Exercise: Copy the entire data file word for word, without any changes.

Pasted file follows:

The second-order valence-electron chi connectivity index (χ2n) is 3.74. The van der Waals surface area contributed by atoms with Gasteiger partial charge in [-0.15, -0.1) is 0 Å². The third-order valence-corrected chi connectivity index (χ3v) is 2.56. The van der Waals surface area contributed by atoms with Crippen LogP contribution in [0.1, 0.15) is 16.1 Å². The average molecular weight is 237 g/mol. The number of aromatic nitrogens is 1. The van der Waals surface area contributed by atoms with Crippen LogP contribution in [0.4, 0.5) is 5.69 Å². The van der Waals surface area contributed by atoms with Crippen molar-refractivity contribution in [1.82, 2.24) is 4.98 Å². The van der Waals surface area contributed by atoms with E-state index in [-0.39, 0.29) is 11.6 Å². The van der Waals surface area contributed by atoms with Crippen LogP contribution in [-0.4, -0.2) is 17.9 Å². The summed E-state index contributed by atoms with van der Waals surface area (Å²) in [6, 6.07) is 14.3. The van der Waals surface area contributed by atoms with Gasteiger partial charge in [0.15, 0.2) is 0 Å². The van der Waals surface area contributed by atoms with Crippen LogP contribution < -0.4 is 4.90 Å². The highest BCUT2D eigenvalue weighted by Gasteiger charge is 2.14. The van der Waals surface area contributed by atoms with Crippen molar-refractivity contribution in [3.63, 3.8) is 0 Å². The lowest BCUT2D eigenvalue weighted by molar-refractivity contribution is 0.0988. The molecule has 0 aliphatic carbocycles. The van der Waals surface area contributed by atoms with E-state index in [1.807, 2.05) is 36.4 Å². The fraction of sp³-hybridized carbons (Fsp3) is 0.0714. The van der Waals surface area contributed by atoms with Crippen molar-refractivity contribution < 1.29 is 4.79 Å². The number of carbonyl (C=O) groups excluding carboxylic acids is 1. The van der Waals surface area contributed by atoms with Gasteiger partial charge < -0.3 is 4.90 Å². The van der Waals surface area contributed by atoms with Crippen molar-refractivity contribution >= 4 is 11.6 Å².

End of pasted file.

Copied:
The second-order valence-electron chi connectivity index (χ2n) is 3.74. The van der Waals surface area contributed by atoms with Gasteiger partial charge in [-0.15, -0.1) is 0 Å². The third-order valence-corrected chi connectivity index (χ3v) is 2.56. The van der Waals surface area contributed by atoms with Crippen LogP contribution in [0.1, 0.15) is 16.1 Å². The average molecular weight is 237 g/mol. The number of aromatic nitrogens is 1. The van der Waals surface area contributed by atoms with Crippen LogP contribution in [0.4, 0.5) is 5.69 Å². The van der Waals surface area contributed by atoms with Crippen molar-refractivity contribution in [1.82, 2.24) is 4.98 Å². The van der Waals surface area contributed by atoms with E-state index in [-0.39, 0.29) is 11.6 Å². The van der Waals surface area contributed by atoms with Crippen LogP contribution in [-0.4, -0.2) is 17.9 Å². The summed E-state index contributed by atoms with van der Waals surface area (Å²) in [6, 6.07) is 14.3. The van der Waals surface area contributed by atoms with Gasteiger partial charge in [0.15, 0.2) is 0 Å². The van der Waals surface area contributed by atoms with Crippen LogP contribution < -0.4 is 4.90 Å². The highest BCUT2D eigenvalue weighted by Gasteiger charge is 2.14. The van der Waals surface area contributed by atoms with Crippen molar-refractivity contribution in [3.63, 3.8) is 0 Å². The lowest BCUT2D eigenvalue weighted by molar-refractivity contribution is 0.0988. The molecule has 0 aliphatic carbocycles. The van der Waals surface area contributed by atoms with E-state index in [1.807, 2.05) is 36.4 Å². The fraction of sp³-hybridized carbons (Fsp3) is 0.0714. The van der Waals surface area contributed by atoms with Crippen molar-refractivity contribution < 1.29 is 4.79 Å². The number of carbonyl (C=O) groups excluding carboxylic acids is 1. The van der Waals surface area contributed by atoms with Gasteiger partial charge < -0.3 is 4.90 Å². The van der Waals surface area contributed by atoms with Crippen molar-refractivity contribution >= 4 is 11.6 Å².